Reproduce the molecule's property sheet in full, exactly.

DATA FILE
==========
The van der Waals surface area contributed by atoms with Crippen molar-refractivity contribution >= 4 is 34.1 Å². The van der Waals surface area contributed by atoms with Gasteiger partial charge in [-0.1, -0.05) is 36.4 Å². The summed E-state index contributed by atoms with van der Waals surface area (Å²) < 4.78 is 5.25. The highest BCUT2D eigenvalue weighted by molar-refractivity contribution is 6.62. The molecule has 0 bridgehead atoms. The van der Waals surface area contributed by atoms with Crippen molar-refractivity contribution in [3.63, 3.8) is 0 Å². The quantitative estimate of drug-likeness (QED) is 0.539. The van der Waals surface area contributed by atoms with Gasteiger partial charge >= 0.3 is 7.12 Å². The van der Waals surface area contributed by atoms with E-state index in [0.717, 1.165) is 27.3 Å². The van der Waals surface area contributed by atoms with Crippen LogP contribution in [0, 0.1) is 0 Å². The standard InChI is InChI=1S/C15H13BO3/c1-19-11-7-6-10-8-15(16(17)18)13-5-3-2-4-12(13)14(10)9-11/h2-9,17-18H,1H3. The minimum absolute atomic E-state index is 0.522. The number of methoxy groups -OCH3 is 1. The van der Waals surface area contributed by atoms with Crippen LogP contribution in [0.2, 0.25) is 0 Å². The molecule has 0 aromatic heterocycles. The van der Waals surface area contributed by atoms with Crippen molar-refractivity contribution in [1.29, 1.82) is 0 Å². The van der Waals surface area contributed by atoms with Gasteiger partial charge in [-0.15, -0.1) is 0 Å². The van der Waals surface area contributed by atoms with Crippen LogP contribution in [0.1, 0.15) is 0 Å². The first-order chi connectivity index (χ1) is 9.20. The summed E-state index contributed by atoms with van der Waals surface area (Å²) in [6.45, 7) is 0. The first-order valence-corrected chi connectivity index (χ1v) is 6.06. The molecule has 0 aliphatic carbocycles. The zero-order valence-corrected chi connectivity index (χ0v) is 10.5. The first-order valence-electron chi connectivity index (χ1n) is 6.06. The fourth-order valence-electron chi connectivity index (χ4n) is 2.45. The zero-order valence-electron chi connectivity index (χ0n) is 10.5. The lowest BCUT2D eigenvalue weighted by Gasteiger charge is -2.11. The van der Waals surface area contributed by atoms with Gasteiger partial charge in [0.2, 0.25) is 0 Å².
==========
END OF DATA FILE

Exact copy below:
The van der Waals surface area contributed by atoms with Crippen molar-refractivity contribution >= 4 is 34.1 Å². The van der Waals surface area contributed by atoms with Gasteiger partial charge in [-0.1, -0.05) is 36.4 Å². The summed E-state index contributed by atoms with van der Waals surface area (Å²) < 4.78 is 5.25. The highest BCUT2D eigenvalue weighted by molar-refractivity contribution is 6.62. The molecule has 0 bridgehead atoms. The van der Waals surface area contributed by atoms with Crippen molar-refractivity contribution in [3.63, 3.8) is 0 Å². The quantitative estimate of drug-likeness (QED) is 0.539. The van der Waals surface area contributed by atoms with Gasteiger partial charge >= 0.3 is 7.12 Å². The van der Waals surface area contributed by atoms with E-state index in [0.717, 1.165) is 27.3 Å². The van der Waals surface area contributed by atoms with Crippen LogP contribution in [0, 0.1) is 0 Å². The standard InChI is InChI=1S/C15H13BO3/c1-19-11-7-6-10-8-15(16(17)18)13-5-3-2-4-12(13)14(10)9-11/h2-9,17-18H,1H3. The minimum absolute atomic E-state index is 0.522. The number of methoxy groups -OCH3 is 1. The van der Waals surface area contributed by atoms with Crippen LogP contribution in [0.2, 0.25) is 0 Å². The molecule has 0 aromatic heterocycles. The van der Waals surface area contributed by atoms with Crippen molar-refractivity contribution in [1.29, 1.82) is 0 Å². The van der Waals surface area contributed by atoms with Gasteiger partial charge in [-0.15, -0.1) is 0 Å². The van der Waals surface area contributed by atoms with Crippen LogP contribution in [0.1, 0.15) is 0 Å². The first-order chi connectivity index (χ1) is 9.20. The summed E-state index contributed by atoms with van der Waals surface area (Å²) in [6.45, 7) is 0. The first-order valence-corrected chi connectivity index (χ1v) is 6.06. The molecule has 0 aliphatic carbocycles. The zero-order valence-corrected chi connectivity index (χ0v) is 10.5. The first-order valence-electron chi connectivity index (χ1n) is 6.06. The fourth-order valence-electron chi connectivity index (χ4n) is 2.45. The zero-order valence-electron chi connectivity index (χ0n) is 10.5. The lowest BCUT2D eigenvalue weighted by Gasteiger charge is -2.11. The van der Waals surface area contributed by atoms with Gasteiger partial charge in [0.2, 0.25) is 0 Å².